Florida lake surrounded by trees

Florida Water Sources and the Best Seeing

Headwater. Mouth
of the river. So hard to understand
where it starts and where it ends,
to remember the headwater 
tiny, a trickle, a bubble
up out of dry ground,
and the mouth—wide as a country.

With greater ease I learned
the dark swimming moons
beside my rowboat in Crystal River
were sea cows. Manatees.
Their bulbous undulating masses
huge enough to tip the boat
were live. I couldn't see their eyes
or know their heads from ends
but I knew not to swim,
nearblind, in that river.

And so I turned to sinkholes,
barren funnels filled with bright water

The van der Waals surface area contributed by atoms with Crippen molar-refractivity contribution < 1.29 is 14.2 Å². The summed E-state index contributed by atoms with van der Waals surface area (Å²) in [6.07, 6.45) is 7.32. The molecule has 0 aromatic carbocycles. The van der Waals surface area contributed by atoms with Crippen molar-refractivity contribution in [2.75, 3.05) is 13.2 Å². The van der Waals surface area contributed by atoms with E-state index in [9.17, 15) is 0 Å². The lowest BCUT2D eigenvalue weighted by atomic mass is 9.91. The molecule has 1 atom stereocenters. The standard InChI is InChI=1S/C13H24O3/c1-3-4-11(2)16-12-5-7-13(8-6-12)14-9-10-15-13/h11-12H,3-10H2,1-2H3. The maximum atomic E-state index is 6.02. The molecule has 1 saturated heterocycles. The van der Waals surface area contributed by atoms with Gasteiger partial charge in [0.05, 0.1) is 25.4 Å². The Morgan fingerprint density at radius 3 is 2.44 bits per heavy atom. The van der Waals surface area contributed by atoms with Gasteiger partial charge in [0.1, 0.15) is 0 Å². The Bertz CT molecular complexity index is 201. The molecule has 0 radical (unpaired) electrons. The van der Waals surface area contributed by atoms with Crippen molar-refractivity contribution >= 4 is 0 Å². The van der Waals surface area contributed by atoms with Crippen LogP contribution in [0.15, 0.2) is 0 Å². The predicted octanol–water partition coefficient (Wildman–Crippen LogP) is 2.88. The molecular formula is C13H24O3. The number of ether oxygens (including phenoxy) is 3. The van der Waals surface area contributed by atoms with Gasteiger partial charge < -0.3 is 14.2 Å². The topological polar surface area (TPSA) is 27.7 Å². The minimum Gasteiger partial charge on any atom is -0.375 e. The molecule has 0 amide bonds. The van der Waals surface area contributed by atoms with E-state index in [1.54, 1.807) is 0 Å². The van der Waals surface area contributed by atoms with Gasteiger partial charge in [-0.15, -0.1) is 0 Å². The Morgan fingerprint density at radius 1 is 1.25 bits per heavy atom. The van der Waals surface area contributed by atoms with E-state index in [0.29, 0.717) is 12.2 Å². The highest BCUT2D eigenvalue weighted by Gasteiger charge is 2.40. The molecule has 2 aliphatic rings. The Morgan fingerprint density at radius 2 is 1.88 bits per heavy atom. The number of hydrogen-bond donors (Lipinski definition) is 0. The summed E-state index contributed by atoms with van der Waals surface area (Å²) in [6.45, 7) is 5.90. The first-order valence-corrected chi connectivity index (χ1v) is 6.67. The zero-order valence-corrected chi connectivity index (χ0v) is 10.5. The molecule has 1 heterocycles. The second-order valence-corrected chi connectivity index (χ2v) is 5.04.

bubbling from the underground springs.
Clear. Even with bad eyes.
I swam along the tops in teeshirt
and cut-off jeans, wide-opening
eyes to the clear cold water.

I heard one sinkhole
swallowed a whole car,
and feigned to take a town—
a sudden large thing. But that's not
what I knew of sinkholes.

Mine was one deep V at the edge of a swamp.
Few people came there. Rocks weren't set around
and there was no formal sign.
It was just a known place—
you could go for free with the boy you loved.
Out of a muggy day you'd dive right in
and down you'd go,
getting cool and getting clean, knowing
it had no outlets and no end
you could hold your breath
and watch the bright swaying
things in this clear water, eyes wide open.